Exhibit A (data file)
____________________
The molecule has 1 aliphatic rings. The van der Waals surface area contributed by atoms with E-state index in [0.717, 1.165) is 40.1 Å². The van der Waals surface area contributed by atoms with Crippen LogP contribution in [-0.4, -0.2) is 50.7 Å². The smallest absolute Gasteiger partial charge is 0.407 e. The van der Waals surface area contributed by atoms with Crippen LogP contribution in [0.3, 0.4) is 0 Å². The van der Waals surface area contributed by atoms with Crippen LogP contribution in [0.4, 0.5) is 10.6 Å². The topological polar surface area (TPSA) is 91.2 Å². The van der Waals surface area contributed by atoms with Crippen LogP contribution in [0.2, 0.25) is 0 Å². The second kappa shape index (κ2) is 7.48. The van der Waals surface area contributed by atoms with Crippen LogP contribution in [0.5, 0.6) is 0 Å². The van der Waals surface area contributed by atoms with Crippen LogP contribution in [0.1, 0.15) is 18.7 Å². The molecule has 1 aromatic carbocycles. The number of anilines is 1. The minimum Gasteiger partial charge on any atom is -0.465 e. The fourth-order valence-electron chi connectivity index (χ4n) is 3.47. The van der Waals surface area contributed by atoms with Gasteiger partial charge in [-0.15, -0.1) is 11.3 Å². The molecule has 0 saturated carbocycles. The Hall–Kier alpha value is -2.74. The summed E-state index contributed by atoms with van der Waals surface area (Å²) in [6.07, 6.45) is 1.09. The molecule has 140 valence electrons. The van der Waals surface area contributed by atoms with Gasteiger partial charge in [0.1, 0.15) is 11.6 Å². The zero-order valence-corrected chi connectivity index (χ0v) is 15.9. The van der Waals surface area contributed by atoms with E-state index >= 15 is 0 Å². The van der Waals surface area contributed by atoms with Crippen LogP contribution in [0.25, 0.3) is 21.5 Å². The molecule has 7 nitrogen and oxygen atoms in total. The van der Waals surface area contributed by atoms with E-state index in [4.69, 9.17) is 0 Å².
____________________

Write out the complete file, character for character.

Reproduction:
The molecule has 1 aliphatic rings. The van der Waals surface area contributed by atoms with E-state index in [0.717, 1.165) is 40.1 Å². The van der Waals surface area contributed by atoms with Crippen LogP contribution in [-0.4, -0.2) is 50.7 Å². The smallest absolute Gasteiger partial charge is 0.407 e. The van der Waals surface area contributed by atoms with Crippen LogP contribution in [0.3, 0.4) is 0 Å². The van der Waals surface area contributed by atoms with Crippen LogP contribution in [0.4, 0.5) is 10.6 Å². The topological polar surface area (TPSA) is 91.2 Å². The van der Waals surface area contributed by atoms with Crippen LogP contribution in [0.2, 0.25) is 0 Å². The second kappa shape index (κ2) is 7.48. The van der Waals surface area contributed by atoms with Crippen LogP contribution in [0.5, 0.6) is 0 Å². The van der Waals surface area contributed by atoms with Crippen LogP contribution in [0.1, 0.15) is 18.7 Å². The molecule has 1 aromatic carbocycles. The number of anilines is 1. The minimum Gasteiger partial charge on any atom is -0.465 e. The fourth-order valence-electron chi connectivity index (χ4n) is 3.47. The van der Waals surface area contributed by atoms with Gasteiger partial charge in [-0.15, -0.1) is 11.3 Å². The molecule has 0 saturated carbocycles. The Hall–Kier alpha value is -2.74. The summed E-state index contributed by atoms with van der Waals surface area (Å²) in [6.07, 6.45) is 1.09. The molecule has 140 valence electrons. The van der Waals surface area contributed by atoms with Gasteiger partial charge in [0.1, 0.15) is 11.6 Å². The zero-order valence-corrected chi connectivity index (χ0v) is 15.9. The van der Waals surface area contributed by atoms with E-state index >= 15 is 0 Å². The van der Waals surface area contributed by atoms with Crippen LogP contribution in [0.25, 0.3) is 21.5 Å². The molecule has 7 nitrogen and oxygen atoms in total. The van der Waals surface area contributed by atoms with E-state index in [4.69, 9.17) is 0 Å².